Putin and Xi as Patrimonial Rulers: Ancient Traditions Trump Marxism – J. I. (Hans) Bakker


Both Putin and Xi are Patrimonial rulers. That is important to note. Psychohistorians can think about the importance of Ancient Traditions for both leaders. Max Weber (1922) develops Ideal Type Models (ITMs) of Patriarchy, Patrimonial prebendalism Pf) and Patrimonial feudalism (Pf). It is part of his “mature theory of the emergence of modern capitalism in the 17-18th centuries.” Both Russia (RF) and China (PRC) today have superficial layers of global goal-rational, instrumental capitalism. They partially fit into the world capitalist system that emerged after WWII. But they lean more heavily on purported Ancient Traditions than on aspects of Marxist theory and “Communism.” The end of the Soviet Union did not result in Russia becoming a fully “modern” nation-state. The end of strict Maoism in the PRC did not eliminate a strong reliance on the Legalist-Confucian dynastic traditions associated with Confucianism that preceded the Republic of China. Neither Russia nor China were ever truly “feudal” in the Weberian sense (Pf). Their “prebendal” version of Patrimonial rulership is not an aberration, but actually the most common type of governance. It should not be confused with “Tribalism,” which as an anthropological concept Weber associated with an early form of Patriarchy. (Weber also recognized Neo-Patriarchal elements in both Pp and Pf.) It is not enough to think entirely in terms of rigid “egos” or biographical trajectories. It is also insufficient to rely on journalistic reified binaries like “democracy: versus “autocracy” or Cold War rhetoric about “totalitarianism.” The Ideal Type Model allows for subtle nuances. A leader who rises to the top in a Patrimonial system is hardly ever likely to think clearly about the steps that occured in world history after Patrimonial feudalism provided a basis for the emergence of a powerful haute bourgeoisie and then modern capitalism. Capitalism itself has continued to evolve. It has also spread around the whole world in ways that Marx himself predicted were necessary to move away from what he called “Oriental Despotism.” What Marx did not fully grasp, however, is that “despotism” is not just “Oriental.” It is also “Occidental” (e.g., The Roman Empire and the Holy Roman Empire in parts of Europe.) Magna Carta (1215, 1217, 1225) in England and the Thirty Years War in parts of Europe are symbolic of the major transformation that took place as the Patrimonial rulership of Emperor Charles eroded. His son became known as the King of Spain and that led to the Dutch Revolt, an early example of the break from strict Patrimonial rulership to incipient bourgeois rule by the non-aristocratic elite of the Province of Holland. Aristocratic elements remained in the House of Orange, but until 1815 they were “stadhouders” and not Monarchs. The exception is William, who became a King of Great Britain and Ireland, but nevertheless remained a stadhouder in the Dutch Republic. These remarks are part of my work on “Semiotic Sociology” as an attempt to create a viable Meta-Paradigm in sociology that will to some extent move us away from the fragmentation of more than 54 sections of the American Sociological Association (ASA) and a similar number of divisions in the International Sociological Association (ISA) and International Rural Sociological Association (IRSA), My edited book (2015) on: The Methodology of Political Economy: Studying the Global Rural-Urban Matrix (Lexington-Rowman & Littlefield) was a step in this direction. Bakker (2023) is a highly abstract theoretical paper about “Semiotic Sociology [based on C. S. Peirce, Marx, Weber, Mead, Blumer, Dowd (1991) and others] that moves the key idea of a “general sociology” with a “grand theory” further along.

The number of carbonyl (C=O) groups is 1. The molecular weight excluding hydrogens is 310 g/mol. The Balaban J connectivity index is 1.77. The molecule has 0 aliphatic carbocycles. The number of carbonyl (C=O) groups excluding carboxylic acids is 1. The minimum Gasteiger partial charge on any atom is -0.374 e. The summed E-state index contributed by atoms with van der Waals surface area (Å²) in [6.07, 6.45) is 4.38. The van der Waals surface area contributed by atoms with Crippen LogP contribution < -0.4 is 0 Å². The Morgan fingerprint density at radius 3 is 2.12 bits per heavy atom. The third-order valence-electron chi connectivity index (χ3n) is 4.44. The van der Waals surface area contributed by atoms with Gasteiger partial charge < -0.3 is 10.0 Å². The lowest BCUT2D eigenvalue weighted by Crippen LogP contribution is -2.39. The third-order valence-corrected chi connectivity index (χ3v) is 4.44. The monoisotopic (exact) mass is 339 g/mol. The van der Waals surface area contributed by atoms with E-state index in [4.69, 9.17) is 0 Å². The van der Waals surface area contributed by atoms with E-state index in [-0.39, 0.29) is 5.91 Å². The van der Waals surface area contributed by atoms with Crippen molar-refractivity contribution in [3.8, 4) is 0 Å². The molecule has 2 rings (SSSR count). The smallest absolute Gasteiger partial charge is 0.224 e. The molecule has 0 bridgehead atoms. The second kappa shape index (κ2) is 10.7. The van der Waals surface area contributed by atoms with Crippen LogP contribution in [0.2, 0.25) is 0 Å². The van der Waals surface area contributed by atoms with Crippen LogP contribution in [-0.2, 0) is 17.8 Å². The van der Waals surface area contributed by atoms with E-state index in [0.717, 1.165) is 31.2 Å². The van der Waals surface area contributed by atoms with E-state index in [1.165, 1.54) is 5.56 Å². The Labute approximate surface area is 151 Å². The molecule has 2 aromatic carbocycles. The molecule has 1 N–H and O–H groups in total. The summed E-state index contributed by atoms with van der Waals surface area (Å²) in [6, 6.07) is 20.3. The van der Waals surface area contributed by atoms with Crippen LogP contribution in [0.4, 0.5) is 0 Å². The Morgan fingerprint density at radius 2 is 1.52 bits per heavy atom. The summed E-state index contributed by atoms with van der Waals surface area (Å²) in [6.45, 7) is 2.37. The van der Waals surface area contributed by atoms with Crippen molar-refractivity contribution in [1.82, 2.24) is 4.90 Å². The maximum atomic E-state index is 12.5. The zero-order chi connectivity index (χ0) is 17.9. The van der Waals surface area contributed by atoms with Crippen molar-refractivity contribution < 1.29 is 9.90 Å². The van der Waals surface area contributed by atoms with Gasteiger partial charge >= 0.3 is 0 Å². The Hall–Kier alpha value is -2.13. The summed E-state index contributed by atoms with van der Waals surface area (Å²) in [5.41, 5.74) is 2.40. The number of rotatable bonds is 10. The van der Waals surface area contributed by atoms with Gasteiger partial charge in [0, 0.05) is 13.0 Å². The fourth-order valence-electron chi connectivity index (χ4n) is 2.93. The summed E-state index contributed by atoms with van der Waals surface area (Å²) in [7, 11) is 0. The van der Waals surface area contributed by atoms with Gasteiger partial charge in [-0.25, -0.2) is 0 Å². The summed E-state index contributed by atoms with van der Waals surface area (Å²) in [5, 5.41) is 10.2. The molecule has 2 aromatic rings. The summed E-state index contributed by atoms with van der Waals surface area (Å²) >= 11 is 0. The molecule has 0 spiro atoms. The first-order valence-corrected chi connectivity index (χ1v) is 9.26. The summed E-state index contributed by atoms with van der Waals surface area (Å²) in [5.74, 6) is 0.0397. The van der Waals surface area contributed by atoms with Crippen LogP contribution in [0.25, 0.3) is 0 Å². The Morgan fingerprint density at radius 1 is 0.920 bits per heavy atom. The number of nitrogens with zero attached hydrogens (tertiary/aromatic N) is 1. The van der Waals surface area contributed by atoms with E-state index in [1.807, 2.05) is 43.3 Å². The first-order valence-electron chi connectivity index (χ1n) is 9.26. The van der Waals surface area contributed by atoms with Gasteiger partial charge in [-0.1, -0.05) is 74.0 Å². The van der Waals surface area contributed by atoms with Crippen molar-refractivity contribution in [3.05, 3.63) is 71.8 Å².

Short bio:

J. I. (Hans) is a Professor of Sociology, Rural Sociology and Anthropology at the University of Guelph. He retired in 2012 but then taught for one academic year as the Stanley Knowles Distinguished Professor of Public Policy at Brandon University in Manitoba. His recent edited books (Bakker 2015, 2016) were finished while at Brandon. He has continued his academic work with the broad theme of Comparative Historical Sociology (CHS) using Max Weber’s Ideal Type Models (ITMs), especially the ITMs of prebendal and feudal forms of Patrimonial rulership (and their oscillation around the world for thousands of years). His 2013 paper on Semiotic Sociology attempts to link Symbolic Interactionism and Interactionism generally with CHS, using Peirce’s triadic episemology and semiotics. (Peirce’s semiotics needs to be distinguished from the dualistic, Cartesian French semiologie of certain Postmodernist thinkers.) Most of Hans’ empirical work has been about Indic Civilization. He has lived and worked in India (1 year, with the Gandhi Peace Foundation on a Ford Foundation grant) and Indonesia (3 years). He speaks Indonesian at an advanced intermediate level. He taught comparative religious studies for 33 years and has a deep interest in the ITMs we call “Hinduism” and “Buddhism” in English. The Neo-Weberian sociological theorist Randall Colllins has influenced his CHS studies of “philosophies” (worldviews, intellectual orientations, theological views, etc.). He studies with Stuart Hauser at the Judge Baker Children’s Center (affiliated with Harvard Medical School) for eight months during a sabbatical in Boston/Cambridge, MA. Born in the Netherlands (June 24, 1947) his native languages are Frisian and Dutch. He is married to a psychologist (UCLA Ph.D.) and has a son who is studying art and design.